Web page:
Re: RARA-AVIS: Re: Slapstick-Silly Noir

From: Brian Thornton (
Date: 17 Jun 2009

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    In addition to making some fairly interesting points this post is also an ad hominem attack, and I don't like seeing it, just like I didn't like seeing the last one.

    You really know your stuff, so how about you leave the personal stuff out of it and stick to a discussion of the writing?

    And don't bother with one of those, "he did it first" responses. That's just infantile.

    And people wonder why Terrill Lankford is a *former* subscriber to Rara Avis.

    All the Best-

    Brian, who is no one's apologist, just really getting tired of the flame-fest.

    On Tue, Jun 16, 2009 at 8:40 PM, davezeltserman <> wrote:

    > --- In <>, Kevin
    > Burton Smith <kvnsmith@...> wrote:
    > > Or what? You'll pose with a pool cue?
    > >
    > Another unprovoked shot, huh, Kevin?
    > To set the record straight, that wasn't a pose. I needed a picture for
    > Point Blank Press, and the ones my wife were taking weren't coming out well,
    > so she had me shoot a game of pool and took pictures while I shot, so no
    > posing was involved. But you want to know something? A lot of writers pose
    > for their photos, some pay a lot of money for studio shots, and some big
    > name writers even pose to look tough (or whatever image they're trying to
    > project)--I've seen plenty of tough guy Robert Parker shots over the years
    > and while he seemed like a nice guy the few times I've seen him at Kate's,
    > he doesn't appear all that particularly tough in real life. Just in his
    > posed shots. But wait a minute, is it taking potshots if I dare mention a
    > populist writer, especially one you idolize?? Btw. I'd rather have my pool
    > shot on display than your goateed wrinkled turtle head shot that for
    > whatever reason you're using.
    > Now Kevin, I know you're a paragon of truth, virtue and pedestrian populist
    > writing, but let's quit the bullshit. You had no interest in talking about
    > humor noir (whatever the fuck that is) when you started posting about
    > brown-nosing circle-jerkers, and then accusing me of providing a blurb
    > without reading the book. You started all this because you smelled blood,
    > and wanted to accuse either me and/or Allan Guthrie in lacking integrity for
    > providing blurbs for a book that you, as the paragon for truth, virtue and
    > pedestrian populist writing, found lacking. That's pretty clear from your
    > earlier posts, but when the book gathered support from other sources you had
    > to change your tactics. Now I know you're going to come back with a lot of
    > bluster and misdirection and accusations, and I know some of your apologists
    > are going to come out defending you, as what happens on every list when you
    > start your bullying ways. But let's quit the bullshit, okay?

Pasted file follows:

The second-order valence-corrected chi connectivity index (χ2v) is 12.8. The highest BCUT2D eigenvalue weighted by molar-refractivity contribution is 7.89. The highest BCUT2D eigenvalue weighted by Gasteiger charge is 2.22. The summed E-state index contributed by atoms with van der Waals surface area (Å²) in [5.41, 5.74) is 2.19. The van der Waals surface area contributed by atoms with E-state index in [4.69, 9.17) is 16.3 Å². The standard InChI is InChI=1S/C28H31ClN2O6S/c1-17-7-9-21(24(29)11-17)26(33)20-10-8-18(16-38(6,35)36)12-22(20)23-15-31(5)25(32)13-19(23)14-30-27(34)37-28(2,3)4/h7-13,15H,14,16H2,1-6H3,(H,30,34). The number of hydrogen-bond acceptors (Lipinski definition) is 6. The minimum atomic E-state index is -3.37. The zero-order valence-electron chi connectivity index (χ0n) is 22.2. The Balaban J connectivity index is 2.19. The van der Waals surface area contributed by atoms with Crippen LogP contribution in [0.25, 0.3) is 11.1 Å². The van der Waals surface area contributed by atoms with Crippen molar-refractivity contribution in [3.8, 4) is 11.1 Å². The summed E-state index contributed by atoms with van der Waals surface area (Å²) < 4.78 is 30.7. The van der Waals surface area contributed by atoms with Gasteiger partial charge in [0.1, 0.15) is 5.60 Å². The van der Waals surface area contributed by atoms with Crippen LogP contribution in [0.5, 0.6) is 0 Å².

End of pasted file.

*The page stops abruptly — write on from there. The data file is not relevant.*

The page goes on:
> Now other issues, I didn't believe Flexer had any intention of writing a
    > comedy with Disassembled Man, same with Jim Thompson when writing Pop. 1280.
    > Humor frequently pops up in crime fiction--even in Derek Raymond's savage
    > and very grim factory books. In Flexer's case, humor might have been used,
    > especially absurdest humor, but to me I took his intentions of showing his
    > protagonist in a full psychotic breakdown, and that its intention was to be
    > a serious work, although no argument for me that he was at times is trying
    > too hard.
    > Now your take on blurbs I found particularly bizarre. A writer giving
    > another writer a blurb is not the same as writing a review. They're not
    > stressing all the strengths and weaknesses of a work. If given honestly it's
    > an endorsement, but it's also the equivalent of a sound bite. What was my
    > blurb for "The Disassembled Man"? Something like it's a shotgun blast of a
    > novel where Jim Thompson's psychotic noir meets Bruce Jay Friedman's
    > absurdest humor? By giving the blurb I'm clearly endorsing the book, which
    > I'm comfortable with, and I believe my short description gives an accurate
    > representation, which again I'm comfortable with. But I'm sorry, if you
    > expect me to write a blurb such as "The book has excesses and indulgences,
    > but the writer shows real talent, and the book is worth reading if you like
    > Jim Thompson and Bruce Jay Friedman, even though it might be a bit rough",
    > you're nuts. We can take a look at some of the blurbs that bestselling
    > writers give, and we can see how honest those are.
    > About your question dealing with what writers should expect from reviews, I
    > can tell you most writers I know would answer this the same way--honest
    > reviews. When the reviewer starts making it personal (as you did with The
    > Disassembled Man), that's when they're off base, and I'd bet you just about
    > any writer at any level feels that way. Btw. A writer puts a book out there,
    > its fair game for review, but I did find it interesting that you would
    > hammer away at a first time writer who is probably at the absolute bottom of
    > the totem pole with the vitriol that you did.
    > About writing reviews for books that haven't been read all the way
    > through--I agree. But guess?? Here on rara avis we're not writing reviews,
    > but engaging in discussions, and anything is fair game, even the bullshit
    > that you keep bringing up.
    > --Dave

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